By Jesse Marx
By Chris Parker
By Jake Rossen
By Jesse Marx
By Michelle LeBow
By Alleen Brown
By Maggie LaMaack
By CP Staff
Perfection in popular music is a little different—it is rarely flawless. Pop gems from "You Really Got Me" to "Get It On" to "Smells Like Teen Spirit" are rough, making a virtue of their simplicity and brazenly refashioning their influences. They shake the tree of shared vocabulary and come back with a red, ripe apple—tart and shocking, but also familiar and comforting.
"Furr," by Portland, Oregon, sextet Blitzen Trapper, is just such an apple. The high, chiming strum of an acoustic guitar that opens the song and the nasal braying of a harmonica says early Dylan, while the lilting, gently curved melody says Simon and Garfunkel—a little of the rough charm of "Girl from the North Country" mixed with the sweet darkness of "Scarborough Fair."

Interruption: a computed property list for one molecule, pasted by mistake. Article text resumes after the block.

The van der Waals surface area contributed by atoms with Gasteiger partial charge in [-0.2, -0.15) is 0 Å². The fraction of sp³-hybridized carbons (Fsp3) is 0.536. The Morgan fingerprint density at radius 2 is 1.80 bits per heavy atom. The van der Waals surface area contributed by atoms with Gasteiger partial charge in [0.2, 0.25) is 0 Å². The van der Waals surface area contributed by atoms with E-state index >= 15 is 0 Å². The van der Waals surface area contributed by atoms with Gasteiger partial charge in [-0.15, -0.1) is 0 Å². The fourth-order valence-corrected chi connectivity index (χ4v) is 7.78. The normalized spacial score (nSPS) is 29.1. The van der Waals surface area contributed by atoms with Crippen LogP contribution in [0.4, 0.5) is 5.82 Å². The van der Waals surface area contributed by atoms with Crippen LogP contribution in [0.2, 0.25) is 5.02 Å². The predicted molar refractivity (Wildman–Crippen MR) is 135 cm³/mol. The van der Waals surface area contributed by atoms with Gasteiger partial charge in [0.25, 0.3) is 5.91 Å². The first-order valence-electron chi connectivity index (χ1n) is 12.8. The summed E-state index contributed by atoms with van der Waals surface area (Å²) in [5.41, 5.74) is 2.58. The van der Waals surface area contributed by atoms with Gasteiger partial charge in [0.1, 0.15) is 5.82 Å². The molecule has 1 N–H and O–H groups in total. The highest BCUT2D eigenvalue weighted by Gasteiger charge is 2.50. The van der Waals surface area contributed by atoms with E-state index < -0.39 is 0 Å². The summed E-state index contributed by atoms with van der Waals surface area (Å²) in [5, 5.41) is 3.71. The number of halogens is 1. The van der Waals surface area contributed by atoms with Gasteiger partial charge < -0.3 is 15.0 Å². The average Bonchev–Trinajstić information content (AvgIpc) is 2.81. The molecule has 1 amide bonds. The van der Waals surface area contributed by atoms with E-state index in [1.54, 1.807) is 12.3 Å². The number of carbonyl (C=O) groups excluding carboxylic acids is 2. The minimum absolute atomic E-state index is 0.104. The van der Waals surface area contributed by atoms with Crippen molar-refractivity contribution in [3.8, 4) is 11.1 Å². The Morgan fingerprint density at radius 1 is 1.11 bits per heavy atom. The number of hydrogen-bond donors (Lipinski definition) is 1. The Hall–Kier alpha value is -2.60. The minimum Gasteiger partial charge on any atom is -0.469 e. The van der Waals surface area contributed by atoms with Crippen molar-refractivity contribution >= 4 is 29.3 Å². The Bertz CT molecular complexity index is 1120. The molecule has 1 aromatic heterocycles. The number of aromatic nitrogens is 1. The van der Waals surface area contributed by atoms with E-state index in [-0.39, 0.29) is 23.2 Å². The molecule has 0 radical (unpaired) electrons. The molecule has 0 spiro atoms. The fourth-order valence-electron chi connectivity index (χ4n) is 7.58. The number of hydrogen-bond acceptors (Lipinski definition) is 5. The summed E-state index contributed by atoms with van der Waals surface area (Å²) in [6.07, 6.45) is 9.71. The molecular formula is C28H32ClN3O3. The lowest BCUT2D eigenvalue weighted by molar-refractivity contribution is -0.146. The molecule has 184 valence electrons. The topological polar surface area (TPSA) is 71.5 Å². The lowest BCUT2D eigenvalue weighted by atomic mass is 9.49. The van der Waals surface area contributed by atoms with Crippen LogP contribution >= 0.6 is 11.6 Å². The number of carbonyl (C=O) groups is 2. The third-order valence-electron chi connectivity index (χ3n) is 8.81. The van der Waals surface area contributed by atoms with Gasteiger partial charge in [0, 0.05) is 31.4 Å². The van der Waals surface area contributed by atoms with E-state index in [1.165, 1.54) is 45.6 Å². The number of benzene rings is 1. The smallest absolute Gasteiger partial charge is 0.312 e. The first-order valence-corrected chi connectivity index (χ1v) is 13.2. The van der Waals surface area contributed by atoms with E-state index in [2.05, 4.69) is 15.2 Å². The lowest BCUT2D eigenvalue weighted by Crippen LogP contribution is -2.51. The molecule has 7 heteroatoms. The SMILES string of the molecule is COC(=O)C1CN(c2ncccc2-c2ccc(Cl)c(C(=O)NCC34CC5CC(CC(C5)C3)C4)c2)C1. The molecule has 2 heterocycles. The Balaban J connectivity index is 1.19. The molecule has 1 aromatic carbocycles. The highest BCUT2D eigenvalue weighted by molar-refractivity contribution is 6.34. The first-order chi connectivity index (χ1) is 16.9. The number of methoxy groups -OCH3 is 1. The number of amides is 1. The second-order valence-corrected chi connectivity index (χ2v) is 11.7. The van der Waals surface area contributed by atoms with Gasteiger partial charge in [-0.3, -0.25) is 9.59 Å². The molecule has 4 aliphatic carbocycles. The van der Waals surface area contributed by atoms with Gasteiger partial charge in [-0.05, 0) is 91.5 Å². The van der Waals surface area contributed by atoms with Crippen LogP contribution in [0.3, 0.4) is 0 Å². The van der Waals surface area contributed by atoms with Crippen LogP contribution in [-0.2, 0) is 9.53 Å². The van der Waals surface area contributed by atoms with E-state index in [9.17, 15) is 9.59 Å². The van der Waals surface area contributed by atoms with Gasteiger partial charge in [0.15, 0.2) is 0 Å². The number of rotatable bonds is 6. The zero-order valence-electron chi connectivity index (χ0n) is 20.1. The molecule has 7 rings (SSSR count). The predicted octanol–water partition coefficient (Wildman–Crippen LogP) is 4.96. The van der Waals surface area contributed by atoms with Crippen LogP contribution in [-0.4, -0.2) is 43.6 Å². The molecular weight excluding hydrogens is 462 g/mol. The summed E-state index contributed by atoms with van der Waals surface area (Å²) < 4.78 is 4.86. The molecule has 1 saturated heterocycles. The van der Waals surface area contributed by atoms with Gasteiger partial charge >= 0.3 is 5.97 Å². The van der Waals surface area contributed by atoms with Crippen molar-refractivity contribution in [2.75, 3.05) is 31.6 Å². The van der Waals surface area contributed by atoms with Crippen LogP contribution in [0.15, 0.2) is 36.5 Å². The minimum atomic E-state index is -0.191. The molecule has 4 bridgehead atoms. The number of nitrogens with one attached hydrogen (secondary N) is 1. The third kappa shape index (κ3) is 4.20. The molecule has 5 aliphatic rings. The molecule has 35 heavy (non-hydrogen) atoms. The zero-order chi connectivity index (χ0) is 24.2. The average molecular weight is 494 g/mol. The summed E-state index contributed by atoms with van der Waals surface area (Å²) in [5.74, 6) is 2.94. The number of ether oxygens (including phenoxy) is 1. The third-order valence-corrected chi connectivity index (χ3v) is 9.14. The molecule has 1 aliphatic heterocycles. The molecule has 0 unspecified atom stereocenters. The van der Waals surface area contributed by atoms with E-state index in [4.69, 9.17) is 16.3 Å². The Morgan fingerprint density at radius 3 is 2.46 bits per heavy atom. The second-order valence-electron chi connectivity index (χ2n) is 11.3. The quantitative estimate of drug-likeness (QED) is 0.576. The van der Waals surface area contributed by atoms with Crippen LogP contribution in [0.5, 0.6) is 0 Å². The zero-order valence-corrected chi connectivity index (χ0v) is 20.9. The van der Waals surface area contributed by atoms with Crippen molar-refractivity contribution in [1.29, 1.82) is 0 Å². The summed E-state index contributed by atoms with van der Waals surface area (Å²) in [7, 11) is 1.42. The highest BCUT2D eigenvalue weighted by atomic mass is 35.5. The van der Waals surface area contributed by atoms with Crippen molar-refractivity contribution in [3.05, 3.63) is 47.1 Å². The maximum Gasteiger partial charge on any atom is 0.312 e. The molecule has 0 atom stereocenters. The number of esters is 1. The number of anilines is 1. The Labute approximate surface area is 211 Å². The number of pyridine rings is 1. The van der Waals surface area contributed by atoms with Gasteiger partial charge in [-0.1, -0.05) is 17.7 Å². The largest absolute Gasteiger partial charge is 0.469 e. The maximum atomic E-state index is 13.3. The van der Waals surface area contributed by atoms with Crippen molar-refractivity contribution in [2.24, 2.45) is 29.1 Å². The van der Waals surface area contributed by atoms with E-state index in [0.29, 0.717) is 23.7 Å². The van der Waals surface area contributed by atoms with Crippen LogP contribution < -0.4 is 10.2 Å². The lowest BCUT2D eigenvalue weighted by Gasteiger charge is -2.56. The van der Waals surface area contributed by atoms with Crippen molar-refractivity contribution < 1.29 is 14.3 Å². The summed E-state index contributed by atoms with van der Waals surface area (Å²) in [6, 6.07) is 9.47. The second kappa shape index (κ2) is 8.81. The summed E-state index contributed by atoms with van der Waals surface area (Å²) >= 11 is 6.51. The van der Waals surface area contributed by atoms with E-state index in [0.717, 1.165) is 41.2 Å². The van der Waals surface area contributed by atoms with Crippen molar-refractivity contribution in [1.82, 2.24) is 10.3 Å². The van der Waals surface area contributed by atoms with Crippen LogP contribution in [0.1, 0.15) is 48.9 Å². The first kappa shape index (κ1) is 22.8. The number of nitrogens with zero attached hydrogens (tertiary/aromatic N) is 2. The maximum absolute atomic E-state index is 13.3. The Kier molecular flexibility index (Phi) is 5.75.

The band leaves it half-made, because Eric Earley's spare, melancholy voice and gently urgent guitar are really all the song needs. It is, after all, only three common chords, laid down in lazy circles that interlock and amplify one another. Blitzen Trapper are right to resist embellishment, because before the words even really hit you, you can sense the blood flowing through them, a sound simultaneously divine, wild, and profoundly human.
The words fall in drifts, steeped in the structures of myth and fable to an extent rarely found in pop music. A boy becomes a wolf "howling endlessly and shrilly at the dawn" before returning to civilization when he sees "a girl with skin the color of a pearl." When his fur changes back, he still dreams "of running careless through the snow." It's a tale that embraces the breadth of human nature and connects the bestial to the beatific ("My flesh had turned to fur/And my thoughts they surely were/Turned to instinct and obedience to God") without stooping to easy answers. We're left with questions: What do we relinquish to wisdom? Are we animals or angels? What does it mean to find a home?
But no words put down here can do it justice. As with all the best music, it need not be explained—it need only be heard.
Steve McPherson is a Twin Cities freelance writer and editor.< BACK | HOME | NEXT >